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Complete lattices and closure systems

Introduction

Complete lattices are important because of their connection to closure systems. Closure systems arise in many cases.

Some examples:

1. Graphs: If we have a graph we often use the phrase "All the nodes reachable from a specific node". A set of nodes of a graph which contains all reachable nodes is a closed set and the collection of all such sets is a closure system.

2. Grammars: If we define a formal language e.g. via a context free grammar we define a set of terminals, a set of nonterminals, a start symbol and a set of production rules. We define a sentential form to be a string of grammar symbols which can be produced from the start symbol by using zero or more production rules. The language of a grammar are all the string of terminal symbols which can be produced from the start symbol. It turns out that a set of strings of grammar symbols which contain all producible strings from any of the strings within the set is a closed set and the collection of all such sets is a closure system.

3. Transitive closures: For any relation we can define a transitive and a reflexive transitive closure. The set of all transitive (or reflexive transitive) relations are closure systems as well. We often use the wording: "We have a relation r and define the relation rtrans to be the least transitive relation which contains r".

Many more examples can be found. But these three should be sufficient to see the importance of closure system.

Closure systems are best studied within the abstract setting of a complete lattice. A complete lattice is a minimal structure with sufficient properties to define the basic structures of closure systems and give a lot of proofs.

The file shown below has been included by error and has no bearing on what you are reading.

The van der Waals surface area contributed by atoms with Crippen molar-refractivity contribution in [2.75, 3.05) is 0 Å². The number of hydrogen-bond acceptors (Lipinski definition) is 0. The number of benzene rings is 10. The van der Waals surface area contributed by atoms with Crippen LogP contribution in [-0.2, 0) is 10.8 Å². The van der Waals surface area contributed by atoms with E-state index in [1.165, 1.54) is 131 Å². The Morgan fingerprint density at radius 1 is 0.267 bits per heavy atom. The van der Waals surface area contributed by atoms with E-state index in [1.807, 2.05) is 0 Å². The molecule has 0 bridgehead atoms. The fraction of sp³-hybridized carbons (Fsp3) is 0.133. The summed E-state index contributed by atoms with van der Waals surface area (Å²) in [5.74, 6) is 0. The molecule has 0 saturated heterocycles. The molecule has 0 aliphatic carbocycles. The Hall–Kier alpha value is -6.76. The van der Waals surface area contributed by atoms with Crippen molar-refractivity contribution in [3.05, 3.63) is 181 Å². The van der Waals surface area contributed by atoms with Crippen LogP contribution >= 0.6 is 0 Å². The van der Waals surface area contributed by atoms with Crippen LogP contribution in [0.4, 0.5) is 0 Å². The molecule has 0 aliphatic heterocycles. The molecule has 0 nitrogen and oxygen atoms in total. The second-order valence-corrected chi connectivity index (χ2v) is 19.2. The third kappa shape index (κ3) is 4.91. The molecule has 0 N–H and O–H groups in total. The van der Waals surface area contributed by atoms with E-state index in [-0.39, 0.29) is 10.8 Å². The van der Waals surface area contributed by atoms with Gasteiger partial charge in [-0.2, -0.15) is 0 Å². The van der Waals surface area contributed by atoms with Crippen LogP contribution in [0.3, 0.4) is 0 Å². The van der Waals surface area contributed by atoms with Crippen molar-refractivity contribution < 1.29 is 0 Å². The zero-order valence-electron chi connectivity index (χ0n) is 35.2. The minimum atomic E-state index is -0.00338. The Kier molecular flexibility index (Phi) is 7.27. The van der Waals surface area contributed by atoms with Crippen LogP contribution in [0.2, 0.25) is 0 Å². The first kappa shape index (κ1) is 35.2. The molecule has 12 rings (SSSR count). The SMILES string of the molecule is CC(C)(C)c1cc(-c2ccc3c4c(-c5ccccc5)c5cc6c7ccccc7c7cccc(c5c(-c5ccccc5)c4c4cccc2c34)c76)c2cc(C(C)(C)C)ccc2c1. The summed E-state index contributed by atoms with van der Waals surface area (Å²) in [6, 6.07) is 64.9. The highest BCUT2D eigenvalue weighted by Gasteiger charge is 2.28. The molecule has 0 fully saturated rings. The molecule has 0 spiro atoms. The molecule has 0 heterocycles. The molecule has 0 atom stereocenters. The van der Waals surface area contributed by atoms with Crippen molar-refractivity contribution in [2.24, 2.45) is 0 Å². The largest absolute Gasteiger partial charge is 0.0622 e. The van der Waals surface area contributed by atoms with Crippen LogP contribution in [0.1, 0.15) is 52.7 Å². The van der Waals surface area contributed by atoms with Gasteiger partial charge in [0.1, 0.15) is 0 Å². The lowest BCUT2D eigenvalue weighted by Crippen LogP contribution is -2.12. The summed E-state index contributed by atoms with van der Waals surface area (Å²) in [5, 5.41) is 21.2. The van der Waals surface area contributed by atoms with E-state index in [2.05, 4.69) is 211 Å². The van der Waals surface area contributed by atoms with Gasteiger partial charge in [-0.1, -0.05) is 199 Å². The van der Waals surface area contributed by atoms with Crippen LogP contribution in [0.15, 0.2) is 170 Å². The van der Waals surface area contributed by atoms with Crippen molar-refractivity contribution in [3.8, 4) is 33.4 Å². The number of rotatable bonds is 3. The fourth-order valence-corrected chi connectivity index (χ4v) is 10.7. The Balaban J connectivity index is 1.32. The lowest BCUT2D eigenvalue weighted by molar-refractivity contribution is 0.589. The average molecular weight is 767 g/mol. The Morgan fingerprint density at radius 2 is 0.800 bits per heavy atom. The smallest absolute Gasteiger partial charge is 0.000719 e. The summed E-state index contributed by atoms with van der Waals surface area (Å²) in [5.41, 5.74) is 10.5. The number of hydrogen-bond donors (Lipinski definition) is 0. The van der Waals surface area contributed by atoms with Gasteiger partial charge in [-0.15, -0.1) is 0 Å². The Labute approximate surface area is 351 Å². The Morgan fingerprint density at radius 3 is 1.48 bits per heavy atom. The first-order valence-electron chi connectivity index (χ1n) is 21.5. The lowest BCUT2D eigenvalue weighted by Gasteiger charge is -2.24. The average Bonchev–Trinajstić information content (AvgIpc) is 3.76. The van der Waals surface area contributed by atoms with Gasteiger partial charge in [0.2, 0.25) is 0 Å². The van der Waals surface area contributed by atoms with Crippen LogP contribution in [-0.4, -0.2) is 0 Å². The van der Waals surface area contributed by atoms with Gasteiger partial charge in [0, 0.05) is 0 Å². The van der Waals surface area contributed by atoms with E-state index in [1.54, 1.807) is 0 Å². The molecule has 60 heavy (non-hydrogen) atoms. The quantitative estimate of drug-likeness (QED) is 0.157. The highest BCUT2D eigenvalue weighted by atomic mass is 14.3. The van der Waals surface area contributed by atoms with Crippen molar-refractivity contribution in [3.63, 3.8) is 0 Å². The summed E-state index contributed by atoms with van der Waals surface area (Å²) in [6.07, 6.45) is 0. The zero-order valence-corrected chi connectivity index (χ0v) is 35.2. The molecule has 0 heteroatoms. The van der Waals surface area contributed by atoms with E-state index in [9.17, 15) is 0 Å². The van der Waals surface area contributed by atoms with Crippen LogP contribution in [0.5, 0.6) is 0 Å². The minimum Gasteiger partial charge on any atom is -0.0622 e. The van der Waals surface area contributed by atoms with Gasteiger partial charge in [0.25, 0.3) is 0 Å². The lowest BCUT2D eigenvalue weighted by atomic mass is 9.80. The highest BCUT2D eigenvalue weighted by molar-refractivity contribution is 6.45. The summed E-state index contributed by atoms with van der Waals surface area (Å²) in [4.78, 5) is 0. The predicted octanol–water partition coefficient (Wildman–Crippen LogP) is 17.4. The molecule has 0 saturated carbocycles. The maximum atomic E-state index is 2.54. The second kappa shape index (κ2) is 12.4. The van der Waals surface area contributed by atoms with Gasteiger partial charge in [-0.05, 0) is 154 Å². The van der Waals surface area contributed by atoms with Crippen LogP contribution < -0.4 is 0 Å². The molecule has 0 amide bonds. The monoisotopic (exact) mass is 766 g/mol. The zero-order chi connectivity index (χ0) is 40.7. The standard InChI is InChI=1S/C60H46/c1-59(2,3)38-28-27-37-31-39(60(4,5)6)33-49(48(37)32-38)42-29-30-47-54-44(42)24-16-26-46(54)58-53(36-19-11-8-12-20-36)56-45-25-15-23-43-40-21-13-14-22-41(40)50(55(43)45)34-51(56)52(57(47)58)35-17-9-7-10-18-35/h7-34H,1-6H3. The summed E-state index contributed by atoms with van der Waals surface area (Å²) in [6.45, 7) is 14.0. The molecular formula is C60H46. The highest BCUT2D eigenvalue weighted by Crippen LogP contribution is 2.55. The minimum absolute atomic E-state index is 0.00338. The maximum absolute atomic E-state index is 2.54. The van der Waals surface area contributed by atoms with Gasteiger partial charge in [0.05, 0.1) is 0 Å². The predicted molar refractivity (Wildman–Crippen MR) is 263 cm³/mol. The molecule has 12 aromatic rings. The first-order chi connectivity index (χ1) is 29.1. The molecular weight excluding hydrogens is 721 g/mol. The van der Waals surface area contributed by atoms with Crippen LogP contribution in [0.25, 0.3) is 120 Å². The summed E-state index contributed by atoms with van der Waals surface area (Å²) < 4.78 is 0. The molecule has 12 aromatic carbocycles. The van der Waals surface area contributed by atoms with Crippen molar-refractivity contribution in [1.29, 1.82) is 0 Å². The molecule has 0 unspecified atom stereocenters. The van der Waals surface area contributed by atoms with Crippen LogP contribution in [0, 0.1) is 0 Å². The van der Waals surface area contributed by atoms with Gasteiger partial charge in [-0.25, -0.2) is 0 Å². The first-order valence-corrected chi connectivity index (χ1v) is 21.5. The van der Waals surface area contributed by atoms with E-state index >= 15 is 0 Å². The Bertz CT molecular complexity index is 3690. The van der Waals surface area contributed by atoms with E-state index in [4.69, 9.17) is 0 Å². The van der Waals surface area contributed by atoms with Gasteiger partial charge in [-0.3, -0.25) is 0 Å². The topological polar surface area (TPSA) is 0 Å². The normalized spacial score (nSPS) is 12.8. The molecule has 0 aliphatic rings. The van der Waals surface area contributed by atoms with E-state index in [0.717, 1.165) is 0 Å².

Definition of a complete lattice

A complete lattice is a lattice where each set of elements has an infimum and a supremum.

  deferred class
       COMPLETE_LATTICE
  inherit
       LATTICE
  end
 
  feature   -- Lattice operations and axioms
      * (a,b:CURRENT): CURRENT
          deferred end
 
      + (a,b:CURRENT): CURRENT
          deferred end
 
      <= (a,b:CURRENT): BOOLEAN
          ensure Result = (a=a*b) end
 
      = (a,b:CURRENT): BOOLEAN
          deferred end
 
      all(a,b,c:CURRENT)
          deferred ensure
              a=b   =>  a~b
              a*b   = b*a
              a+b   = b+a
              a*b*c = a*(b*c)
              a+b+c = a+(b+c)
              a     = a*(a+b)
              a     = a+(a*b)
          end
  end
 
  feature   -- Definitions for set of elements
      <= (a:CURRENT, p:CURRENT?): ghost BOOLEAN
          ensure Result = all(x) x in p => a<=x end
 
      <= (p:CURRENT?, a:CURRENT): ghost BOOLEAN
          ensure Result = all(x) x in p => x<=a end
 
      low_set(p:CURRENT?): ghost CURRENT?
          ensure Result = {x: x<=p} end
 
      up_set(p:CURRENT?): ghost CURRENT?
          ensure Result = {x: p<=x} end
 
      is_minimum(a:CURRENT, p:CURRENT?): ghost BOOLEAN
          ensure Result = (a in p and a<=p) end
 
      is_maximum(a:CURRENT, p:CURRENT?): ghost BOOLEAN
          ensure Result = (a in p and p<=a) end
 
      is_infimum(a:CURRENT, p:CURRENT?): ghost BOOLEAN
          ensure Result = a.is_maximum(p.low_set) end
 
      is_supremum(a:CURRENT, p:CURRENT?): ghost BOOLEAN
          ensure Result = a.is_minimum(p.up_set) end
  end
 
  feature    -- Supremum and infimum
      infimum(p:CURRENT?): CURRENT
          deferred end
 
      supremum(p:CURRENT?): CURRENT
          deferred end
 
      0: CURRENT
          ensure  Result = (0:CURRENT?).supremum end
 
      1: CURRENT
          ensure  Result = (0:CURRENT?).infimum end
 
      all(p:CURRENT?)
          deferred ensure
              p.infimum.is_infimum(p)
              p.supremum.is_supremum(p)
          end
  end
 

Closures

Closure systems

A closure system is a set of elements of the complete lattice which is closed under arbitrary meet operations. I.e. the meet "a*b" of any two elements "a" and "b" of the closure system is in the closure system and also the infimum of each subset of the closure system (a meet of arbitrary elements of the closure system) is an element of the closure system. Since the second condition (arbitrary meets) implies the first one (any meets of two elements) we use the stronger to define a closure system.